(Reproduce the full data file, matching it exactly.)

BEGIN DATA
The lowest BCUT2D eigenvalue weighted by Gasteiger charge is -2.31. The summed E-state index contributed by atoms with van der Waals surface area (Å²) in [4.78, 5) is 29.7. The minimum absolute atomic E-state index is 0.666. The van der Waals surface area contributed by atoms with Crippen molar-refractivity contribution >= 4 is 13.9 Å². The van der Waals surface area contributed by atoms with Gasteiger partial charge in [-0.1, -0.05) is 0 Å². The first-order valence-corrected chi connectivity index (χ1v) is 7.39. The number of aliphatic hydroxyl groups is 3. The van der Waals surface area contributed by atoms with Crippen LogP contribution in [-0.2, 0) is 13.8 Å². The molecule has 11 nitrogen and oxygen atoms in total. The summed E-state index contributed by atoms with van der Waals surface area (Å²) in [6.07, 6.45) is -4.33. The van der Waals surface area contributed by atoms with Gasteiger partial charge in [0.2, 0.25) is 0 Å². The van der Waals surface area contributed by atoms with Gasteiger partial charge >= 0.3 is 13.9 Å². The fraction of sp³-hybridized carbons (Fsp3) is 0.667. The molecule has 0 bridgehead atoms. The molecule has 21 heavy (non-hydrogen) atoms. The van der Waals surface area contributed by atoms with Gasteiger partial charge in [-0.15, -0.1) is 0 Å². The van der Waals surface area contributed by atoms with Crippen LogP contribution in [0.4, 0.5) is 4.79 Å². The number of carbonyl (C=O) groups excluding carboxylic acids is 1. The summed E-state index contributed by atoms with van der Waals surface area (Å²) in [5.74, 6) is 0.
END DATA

The lowest BCUT2D eigenvalue weighted by Gasteiger charge is -2.31. The summed E-state index contributed by atoms with van der Waals surface area (Å²) in [4.78, 5) is 29.7. The minimum absolute atomic E-state index is 0.666. The van der Waals surface area contributed by atoms with Crippen molar-refractivity contribution >= 4 is 13.9 Å². The van der Waals surface area contributed by atoms with Gasteiger partial charge in [-0.1, -0.05) is 0 Å². The first-order valence-corrected chi connectivity index (χ1v) is 7.39. The number of aliphatic hydroxyl groups is 3. The van der Waals surface area contributed by atoms with Crippen LogP contribution in [-0.2, 0) is 13.8 Å². The molecule has 11 nitrogen and oxygen atoms in total. The summed E-state index contributed by atoms with van der Waals surface area (Å²) in [6.07, 6.45) is -4.33. The van der Waals surface area contributed by atoms with Gasteiger partial charge in [0.2, 0.25) is 0 Å². The van der Waals surface area contributed by atoms with Gasteiger partial charge >= 0.3 is 13.9 Å². The fraction of sp³-hybridized carbons (Fsp3) is 0.667. The molecule has 0 bridgehead atoms. The molecule has 21 heavy (non-hydrogen) atoms. The van der Waals surface area contributed by atoms with Gasteiger partial charge in [-0.15, -0.1) is 0 Å². The van der Waals surface area contributed by atoms with Crippen LogP contribution in [0.4, 0.5) is 4.79 Å². The number of carbonyl (C=O) groups excluding carboxylic acids is 1. The summed E-state index contributed by atoms with van der Waals surface area (Å²) in [5.74, 6) is 0.